Call somebody a daydreamer and you might as well be alleging they’re a total waste of space. The word is so often used in the pejorative, that the positive and significant aspects of daydreaming have been totally forgotten.
I claim that daydreaming is a special ability to rise above the ineffective frenzy and pointless busy-work that characterises most people’s work day to a moment of crystalline, lucid, clarity of thought in which pure possibility and potential can be explored, examined, visualized, rehearsed and vicariously experienced. Far from being zoned-out space cadets, those that can daydream at will are those that have the special ability to exercise extreme focus and concentration on imagined ideas, free from the clutter and disruptions of their real life.
What a fabulous ability that is! To leave your body and your reality momentarily, in order to think of new things, better ways, a brighter future and things that never existed, but could. I would go as far as to claim that the ability to daydream can and should be taught, or more correctly “re-taught”, because I believe we all have the ability as children, but lose it as we grow older. I think a world full of people that can daydream can also solve some of our most pressing problems, without the constraints of the status quo. What is daydreaming if not the ability to be free from all constraints and exercise the myriad possible ways that things could be?
Employers in the time-is-money world see daydreaming as a waste of both, but they fail to appreciate the value in the thoughts being thought through. If only they knew! They don’t see that this time spent daydreaming may transcend money. On the other hand, some see daydreamers as a threat because for a small moment in time, they are unshackled and not following orders. They might even be planning something that causes big changes! In the face of such attitudes, the very act of daydreaming is an act of supreme, heroic courage.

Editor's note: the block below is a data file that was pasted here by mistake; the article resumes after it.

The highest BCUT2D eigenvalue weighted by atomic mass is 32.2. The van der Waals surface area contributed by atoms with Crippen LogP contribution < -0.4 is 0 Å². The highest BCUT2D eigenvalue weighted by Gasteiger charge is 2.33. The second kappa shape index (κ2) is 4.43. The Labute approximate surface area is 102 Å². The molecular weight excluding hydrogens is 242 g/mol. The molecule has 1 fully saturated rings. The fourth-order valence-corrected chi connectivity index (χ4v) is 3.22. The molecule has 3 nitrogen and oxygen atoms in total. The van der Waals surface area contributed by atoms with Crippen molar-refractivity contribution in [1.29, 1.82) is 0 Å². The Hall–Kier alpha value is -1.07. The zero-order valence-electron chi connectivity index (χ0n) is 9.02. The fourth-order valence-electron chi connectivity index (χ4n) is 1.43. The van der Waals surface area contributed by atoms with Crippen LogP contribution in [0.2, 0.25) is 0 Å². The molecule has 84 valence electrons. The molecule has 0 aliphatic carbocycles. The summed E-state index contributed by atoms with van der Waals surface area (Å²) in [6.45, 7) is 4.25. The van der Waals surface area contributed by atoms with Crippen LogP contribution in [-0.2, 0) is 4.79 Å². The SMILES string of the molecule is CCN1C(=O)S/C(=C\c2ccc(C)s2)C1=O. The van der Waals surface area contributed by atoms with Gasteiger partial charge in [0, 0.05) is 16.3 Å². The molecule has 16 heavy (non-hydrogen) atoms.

Human progress depends upon the daydreamers. Daydreamers daydream the future. They daydream solutions. They think them through in intricate detail. Daydreamers often invent.
Daydreaming is like meditation and helps you to relax. Daydreamers are better at managing conflict, having played the arguments out in their heads before the confrontation. Daydreaming refreshes you and helps you to be more productive, since the daydream is like as very small vacation from the situation you are in. Daydreamers are seldom bored and can escape their boredom at any moment. That has to be good for mental health.
Daydreamers have better relationships because they are able to live their relationships with their significant others, even when they are apart. Being able to imagine being with their loved ones is a boost for their relationships when they are together in reality.
Most importantly, the daydreamer is a clear thinker in the real world, because they have used their daydreaming time to sort out the contradictions and confusions. Clarity comes from doing the hard work of thinking things through in their daydreams.
To quote one of my all time favourite comedians, Steven Wright, “I was trying to daydream, but my mind kept wandering.” Hold that thought. 🙂